It is time once again to be making a birthday card for my youngest grandson, who will be six on 9/11. I knew exactly what card I wanted to make as I made a similar one, once before at a workshop, and gave it to another grandson. (Probably one of the two who are just approaching eighteen now!). At the time I used stamps from the shop where the class was, and I now have nothing suitable. What I wanted was a dragon, but not a scary one, and not a too cartoony one. It was to go with a well known quote that perfectly appeals to the sense of humour of a six year old.
So I went into google and searched for a 'Friendly dragon digi stamp', but after visiting loads of sites, I still hadn't found what I wanted, so I turned to Google images. There, straight away was a perfect one, so I clicked on it to find it's origin, and - lo and behold - it was on a tutorial of "How to draw a friendly dragon"!
Now I am one of those people who is convinced that they can't draw, mainly due to a very discouraging art teacher. I attended a very old-style grammar school, where art was very low on the curriculum priority list. I was a good scholar and not used to failing at things, so when my initial attempts to produce what I was asked for were not very good, and a disillusioned art teacher told me I was no good, I believed her, and didn't try any more.
Fortunately I now at least have sufficient confidence to have a go at things, so pencil in hand, and a blank sheet of paper in front of me, I followed the tutorial. It was excellent, very clear, and took you a tiny step at a time through to a finished image. Here is the initial sketch, then with the all the details added in, and the final image with the main lines inked over, and the pencil rubbed out. (Sorry they are an odd colour. I took the photos under a strong artificial light last night).
Once I was happy with the image I scanned it into the computer and used 'Paint' to tidy up a few lines. Then I went into my photo editing program and flipped it, because I wanted him facing in the opposite direction. I then took a photo of a bottle of ketchup, cut it from it's background, and fiddled around until it was the right size to go in his hand, and I cloned out the fire-stick that he was originally holding. I saved them together so I could resize them proportionally for my card. Then I printed it out and coloured it with my copics. When I had cut both out, I used a knife to make a slit around his fingers and thumb and curled them around the neck of the ketchup bottle. I didn't think the puddle of ketchup was very convincing so I didn't use that.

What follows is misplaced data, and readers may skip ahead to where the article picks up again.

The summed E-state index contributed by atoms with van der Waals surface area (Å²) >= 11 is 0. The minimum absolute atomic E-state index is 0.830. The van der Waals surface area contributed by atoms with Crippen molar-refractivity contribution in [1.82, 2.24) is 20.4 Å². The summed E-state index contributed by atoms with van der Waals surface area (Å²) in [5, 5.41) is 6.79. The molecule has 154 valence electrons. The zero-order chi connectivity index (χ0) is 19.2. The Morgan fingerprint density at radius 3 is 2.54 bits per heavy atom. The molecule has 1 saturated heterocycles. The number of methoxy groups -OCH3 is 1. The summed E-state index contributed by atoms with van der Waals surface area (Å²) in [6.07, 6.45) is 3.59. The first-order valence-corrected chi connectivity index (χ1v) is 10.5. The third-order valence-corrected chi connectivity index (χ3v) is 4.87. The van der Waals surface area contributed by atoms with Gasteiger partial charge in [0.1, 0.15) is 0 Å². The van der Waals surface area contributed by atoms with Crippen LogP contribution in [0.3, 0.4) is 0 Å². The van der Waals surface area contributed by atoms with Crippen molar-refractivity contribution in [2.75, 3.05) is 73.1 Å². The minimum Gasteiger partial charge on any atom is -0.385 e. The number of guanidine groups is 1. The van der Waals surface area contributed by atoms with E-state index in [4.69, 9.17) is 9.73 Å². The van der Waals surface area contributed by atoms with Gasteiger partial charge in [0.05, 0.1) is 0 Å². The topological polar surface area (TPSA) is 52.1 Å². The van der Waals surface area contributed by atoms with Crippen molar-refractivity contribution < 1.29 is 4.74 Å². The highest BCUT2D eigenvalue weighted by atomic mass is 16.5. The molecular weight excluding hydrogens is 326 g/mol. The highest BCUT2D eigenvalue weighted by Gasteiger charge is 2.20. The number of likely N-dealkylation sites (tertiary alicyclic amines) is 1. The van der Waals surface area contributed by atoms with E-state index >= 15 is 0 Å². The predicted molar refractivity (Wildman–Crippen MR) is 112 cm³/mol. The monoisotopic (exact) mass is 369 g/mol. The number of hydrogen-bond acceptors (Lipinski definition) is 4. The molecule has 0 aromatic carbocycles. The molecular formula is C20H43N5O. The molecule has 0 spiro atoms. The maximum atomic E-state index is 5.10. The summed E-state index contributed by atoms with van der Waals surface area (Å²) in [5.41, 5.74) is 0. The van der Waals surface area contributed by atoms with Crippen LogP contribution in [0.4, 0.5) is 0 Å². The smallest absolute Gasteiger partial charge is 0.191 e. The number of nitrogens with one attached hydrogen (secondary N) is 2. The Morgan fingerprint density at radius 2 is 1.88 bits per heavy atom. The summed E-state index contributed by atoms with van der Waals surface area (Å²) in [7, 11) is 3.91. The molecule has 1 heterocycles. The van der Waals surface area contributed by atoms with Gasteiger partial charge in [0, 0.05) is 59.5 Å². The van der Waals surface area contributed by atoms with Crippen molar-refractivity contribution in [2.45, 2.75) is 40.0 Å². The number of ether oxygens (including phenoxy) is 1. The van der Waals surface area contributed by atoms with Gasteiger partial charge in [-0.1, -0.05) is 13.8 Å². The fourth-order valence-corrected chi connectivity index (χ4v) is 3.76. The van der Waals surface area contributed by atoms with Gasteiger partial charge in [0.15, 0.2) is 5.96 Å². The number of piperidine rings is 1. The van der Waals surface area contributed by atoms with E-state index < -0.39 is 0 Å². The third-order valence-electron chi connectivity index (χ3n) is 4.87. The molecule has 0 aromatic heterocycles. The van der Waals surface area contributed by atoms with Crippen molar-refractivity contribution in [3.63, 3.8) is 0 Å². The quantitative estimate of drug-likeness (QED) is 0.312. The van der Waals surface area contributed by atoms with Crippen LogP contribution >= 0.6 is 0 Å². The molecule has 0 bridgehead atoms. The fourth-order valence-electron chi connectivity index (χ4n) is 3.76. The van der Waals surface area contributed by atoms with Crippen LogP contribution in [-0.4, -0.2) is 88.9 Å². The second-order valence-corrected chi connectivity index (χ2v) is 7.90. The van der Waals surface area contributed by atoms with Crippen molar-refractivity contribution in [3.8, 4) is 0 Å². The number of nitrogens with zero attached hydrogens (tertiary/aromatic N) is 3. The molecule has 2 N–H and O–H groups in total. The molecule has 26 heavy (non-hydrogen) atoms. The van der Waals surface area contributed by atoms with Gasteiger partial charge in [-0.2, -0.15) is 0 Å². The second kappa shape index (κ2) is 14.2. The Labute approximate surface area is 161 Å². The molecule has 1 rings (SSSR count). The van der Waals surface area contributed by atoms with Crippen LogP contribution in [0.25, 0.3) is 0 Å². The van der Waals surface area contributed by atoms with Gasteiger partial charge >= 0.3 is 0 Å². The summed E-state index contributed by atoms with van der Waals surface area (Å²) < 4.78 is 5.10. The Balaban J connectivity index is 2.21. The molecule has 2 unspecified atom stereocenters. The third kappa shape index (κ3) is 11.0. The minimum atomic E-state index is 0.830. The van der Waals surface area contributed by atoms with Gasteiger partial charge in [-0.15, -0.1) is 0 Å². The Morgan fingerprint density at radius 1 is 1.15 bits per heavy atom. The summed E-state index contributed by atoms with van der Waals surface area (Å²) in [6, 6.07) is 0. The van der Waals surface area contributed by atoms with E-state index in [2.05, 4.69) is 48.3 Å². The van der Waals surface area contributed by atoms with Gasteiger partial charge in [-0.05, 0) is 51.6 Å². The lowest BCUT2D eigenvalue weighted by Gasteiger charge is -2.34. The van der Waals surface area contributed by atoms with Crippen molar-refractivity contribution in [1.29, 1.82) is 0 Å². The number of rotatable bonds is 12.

Next I worked out how much space I had left for the words and typed them into a suitable text box in Publisher. I printed them out and cut them to vaguely resemble an old parchment document, and distressed the edges with walnut stain and black soot DI inks.
Then I chose a base card and backing paper from my stash and assembled it, leaving a space at the top for the sentiment. This was done with a very ancient clarity stamp set, heat-embossed with gold powder, and the number is a peel-off.
The 'splat' of ketchup in the lower right corner was cut with my first ever sissiz die, one of those old really thick ones. When I passed on my old sissix cutter which weighed a ton, so I couldn't keep lifting it in and out of the cupboard, I kept a few of my favourite dies and this is one I have used quite a few times. It cuts with my cuttlebug using the sandwich B plate, die, card, B plate. So I guess the die must be about the same thickness as the A plate.
Anyway, here is the finished card. It turned out pretty much how I wanted it to, and although it was quite a lot of work, I now have my own digi stamps, and everything I need to reproduce it should I want to. If anyone is interested in the tutorial you will find it here. There are tutorials there for drawing lots of other images too.I am entering this card in:
A Gem of a Challenge 54; A Boy Thing.
The Secret Crafter Challenge 201: Animal Antics.
Inspire me Fridays Party 74: Always Anything Goes.